Hudl Raises $72.5 Million to Help Athletes Up Their Game, Get Seen

Venture investors committed $72.5 million in equity funding to Hudl, a social network built to connect athletes, coaches, scouts and recruiters.

Hudl’s features enable users to make and share digital highlight reels, game “tapes,” and other sports-related content using tablets and mobile devices, then share it online.

Coaches can attach text notes, voice messages or add “telestrator” style markups to videos, then ask athletes on their teams to study the videos, or send them along to a recruiter for consideration.

These aren’t the kind of features provided by general video platforms like YouTube or Vimeo, or social networks like LinkedIn and Facebook . But unrelenting focus on athlete’s needs fueled Hudl’s popularity among the sporting set in the U.S. and in Europe, says CEO and co-founder David Graff.

Previously Hudl, incorporated as Agile Sports Technologies Inc., raised $3 million in angel funding.

The new round, led by Partners, is a whopper by the standards of Nebraska, where the company is based. According to Dow Jones VentureSource data, venture-backed companies in Nebraska attracted $66.13 million in total funding from 2011 to 2014. More than half of that, $33.42 million, was raised in 2014.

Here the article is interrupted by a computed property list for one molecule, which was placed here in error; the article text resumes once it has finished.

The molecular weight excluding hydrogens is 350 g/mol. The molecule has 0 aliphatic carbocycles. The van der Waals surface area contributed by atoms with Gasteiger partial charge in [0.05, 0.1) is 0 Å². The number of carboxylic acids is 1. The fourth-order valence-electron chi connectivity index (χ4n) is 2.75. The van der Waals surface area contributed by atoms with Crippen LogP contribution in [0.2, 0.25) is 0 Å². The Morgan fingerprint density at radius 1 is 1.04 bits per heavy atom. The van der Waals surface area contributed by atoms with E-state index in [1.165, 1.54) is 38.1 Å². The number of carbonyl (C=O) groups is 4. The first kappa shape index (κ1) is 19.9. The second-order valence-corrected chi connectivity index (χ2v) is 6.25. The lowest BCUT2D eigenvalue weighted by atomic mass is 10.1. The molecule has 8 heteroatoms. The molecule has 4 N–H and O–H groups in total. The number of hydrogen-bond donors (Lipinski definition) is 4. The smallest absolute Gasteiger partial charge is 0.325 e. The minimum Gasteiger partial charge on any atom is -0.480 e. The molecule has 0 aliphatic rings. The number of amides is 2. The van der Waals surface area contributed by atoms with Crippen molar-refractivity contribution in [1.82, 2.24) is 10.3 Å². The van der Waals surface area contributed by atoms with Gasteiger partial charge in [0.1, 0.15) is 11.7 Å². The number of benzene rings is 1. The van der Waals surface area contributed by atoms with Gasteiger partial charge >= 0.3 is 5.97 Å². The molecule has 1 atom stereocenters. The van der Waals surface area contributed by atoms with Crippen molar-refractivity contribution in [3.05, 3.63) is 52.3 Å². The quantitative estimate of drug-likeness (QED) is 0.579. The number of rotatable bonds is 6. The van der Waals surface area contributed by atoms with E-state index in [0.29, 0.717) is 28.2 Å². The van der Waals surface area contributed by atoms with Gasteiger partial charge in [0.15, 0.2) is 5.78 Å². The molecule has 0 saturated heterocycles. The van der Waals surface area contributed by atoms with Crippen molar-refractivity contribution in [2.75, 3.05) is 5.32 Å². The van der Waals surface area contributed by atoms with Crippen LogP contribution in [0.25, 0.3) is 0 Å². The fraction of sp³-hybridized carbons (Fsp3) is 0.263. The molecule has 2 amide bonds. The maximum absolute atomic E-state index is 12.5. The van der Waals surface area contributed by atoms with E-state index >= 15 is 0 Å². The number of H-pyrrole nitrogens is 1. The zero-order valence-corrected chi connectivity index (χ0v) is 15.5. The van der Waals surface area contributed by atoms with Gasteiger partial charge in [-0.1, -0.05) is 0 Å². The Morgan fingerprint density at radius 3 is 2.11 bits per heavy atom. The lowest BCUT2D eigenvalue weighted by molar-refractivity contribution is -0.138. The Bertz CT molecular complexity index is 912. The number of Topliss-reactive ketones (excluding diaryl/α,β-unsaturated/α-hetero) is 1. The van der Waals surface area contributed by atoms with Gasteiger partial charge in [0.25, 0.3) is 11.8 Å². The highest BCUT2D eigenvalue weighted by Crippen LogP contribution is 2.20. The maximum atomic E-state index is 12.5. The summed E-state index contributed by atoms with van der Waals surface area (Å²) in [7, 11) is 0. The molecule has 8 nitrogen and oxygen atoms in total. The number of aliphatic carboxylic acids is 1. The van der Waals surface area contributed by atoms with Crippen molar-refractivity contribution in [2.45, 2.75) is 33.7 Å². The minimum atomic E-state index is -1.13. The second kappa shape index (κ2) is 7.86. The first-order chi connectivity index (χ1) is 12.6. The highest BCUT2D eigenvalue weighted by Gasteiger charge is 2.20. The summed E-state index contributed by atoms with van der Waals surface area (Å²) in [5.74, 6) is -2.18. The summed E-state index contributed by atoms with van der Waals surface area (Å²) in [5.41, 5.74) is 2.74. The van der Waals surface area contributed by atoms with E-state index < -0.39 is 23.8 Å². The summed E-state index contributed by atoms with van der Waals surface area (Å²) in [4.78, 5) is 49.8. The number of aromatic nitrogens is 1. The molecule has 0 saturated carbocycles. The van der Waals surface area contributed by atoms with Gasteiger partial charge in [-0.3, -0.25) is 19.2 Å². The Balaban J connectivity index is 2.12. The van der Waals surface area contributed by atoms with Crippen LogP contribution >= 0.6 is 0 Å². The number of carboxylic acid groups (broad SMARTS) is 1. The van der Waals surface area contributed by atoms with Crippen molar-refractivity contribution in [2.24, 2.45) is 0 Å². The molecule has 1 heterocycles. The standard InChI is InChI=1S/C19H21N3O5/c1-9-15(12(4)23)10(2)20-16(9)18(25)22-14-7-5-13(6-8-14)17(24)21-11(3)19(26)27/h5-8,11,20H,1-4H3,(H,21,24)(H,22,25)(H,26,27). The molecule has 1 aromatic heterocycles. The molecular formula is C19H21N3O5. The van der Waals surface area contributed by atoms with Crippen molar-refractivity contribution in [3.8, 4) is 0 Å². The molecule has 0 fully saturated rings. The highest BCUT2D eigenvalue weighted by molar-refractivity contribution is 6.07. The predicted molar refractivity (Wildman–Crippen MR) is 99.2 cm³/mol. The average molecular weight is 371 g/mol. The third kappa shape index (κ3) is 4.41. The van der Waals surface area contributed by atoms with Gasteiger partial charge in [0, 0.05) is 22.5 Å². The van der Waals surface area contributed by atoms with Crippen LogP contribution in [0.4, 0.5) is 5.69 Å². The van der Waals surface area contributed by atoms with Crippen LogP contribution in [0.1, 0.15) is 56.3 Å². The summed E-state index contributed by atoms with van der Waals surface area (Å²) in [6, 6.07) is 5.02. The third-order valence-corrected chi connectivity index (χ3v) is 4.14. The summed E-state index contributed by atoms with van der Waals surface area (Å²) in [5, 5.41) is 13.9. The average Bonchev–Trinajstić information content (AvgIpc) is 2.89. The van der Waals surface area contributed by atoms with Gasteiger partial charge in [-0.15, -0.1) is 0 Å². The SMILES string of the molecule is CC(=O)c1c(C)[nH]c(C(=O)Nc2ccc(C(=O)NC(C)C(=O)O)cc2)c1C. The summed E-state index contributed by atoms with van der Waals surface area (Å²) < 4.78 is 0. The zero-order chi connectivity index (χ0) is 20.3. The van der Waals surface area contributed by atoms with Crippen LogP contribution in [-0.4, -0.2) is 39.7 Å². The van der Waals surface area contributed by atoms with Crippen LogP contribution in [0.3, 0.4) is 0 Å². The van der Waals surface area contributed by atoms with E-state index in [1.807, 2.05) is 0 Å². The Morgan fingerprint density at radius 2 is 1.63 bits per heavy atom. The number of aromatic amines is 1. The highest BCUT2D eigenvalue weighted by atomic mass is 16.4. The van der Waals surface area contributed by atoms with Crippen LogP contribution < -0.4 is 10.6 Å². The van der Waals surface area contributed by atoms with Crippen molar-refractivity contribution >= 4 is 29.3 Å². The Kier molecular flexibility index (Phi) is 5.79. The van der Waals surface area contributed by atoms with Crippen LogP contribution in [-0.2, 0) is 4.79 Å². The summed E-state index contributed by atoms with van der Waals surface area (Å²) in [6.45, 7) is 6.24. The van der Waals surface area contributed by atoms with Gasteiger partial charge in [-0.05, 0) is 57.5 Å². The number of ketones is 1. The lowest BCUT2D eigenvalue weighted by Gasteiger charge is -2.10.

Accel Principal Miles Clements said his firm backed Hudl, in part, because the company had proven its ability to scale organically, reaching $30 million in annual revenue without any institutional funding.

However, he also lauded Hudl’s ability to bring “tech that was once reserved for the very elite” to the mass market of sports enthusiasts and athletes.

The company says it has 3.5 million users (who are coaches and athletes) and 1 billion user-generated video clips on its platform today. About one-third of its users are women. Hudl syndicates some highlight reels and game videos through media deals with the likes of ESPN, Bleacher Report and CBS Sports.

In the future, Mr. Clements believes, a bigger portion of the company’s revenue could come from media and advertising.

Today, the company makes its revenue primarily as a software-as-a-service business, with schools paying a monthly fee to use Hudl to help develop and promote talent from their teams.

In the future, Mr. Graff said, Hudl will offer premium services to individual athletes, or their parents, who may not have a team affiliation but who still want access to advice, content and strategies that can help them improve their game.

With offices in Lincoln, Omaha, Boston and London, Hudl plans to expand its presence among youth and club sports organizations, while also growing within existing accounts–namely different schools that have sports programs–in the U.S. and Europe.

It also plans on significant geographic expansion in Europe given the company’s existing London office, and longer-term expansion in China and India where sports teams and fans, as well as mobile video use, are growing in numbers.

Write to Lora Kolodny at Follow her on Twitter at @lorakolodny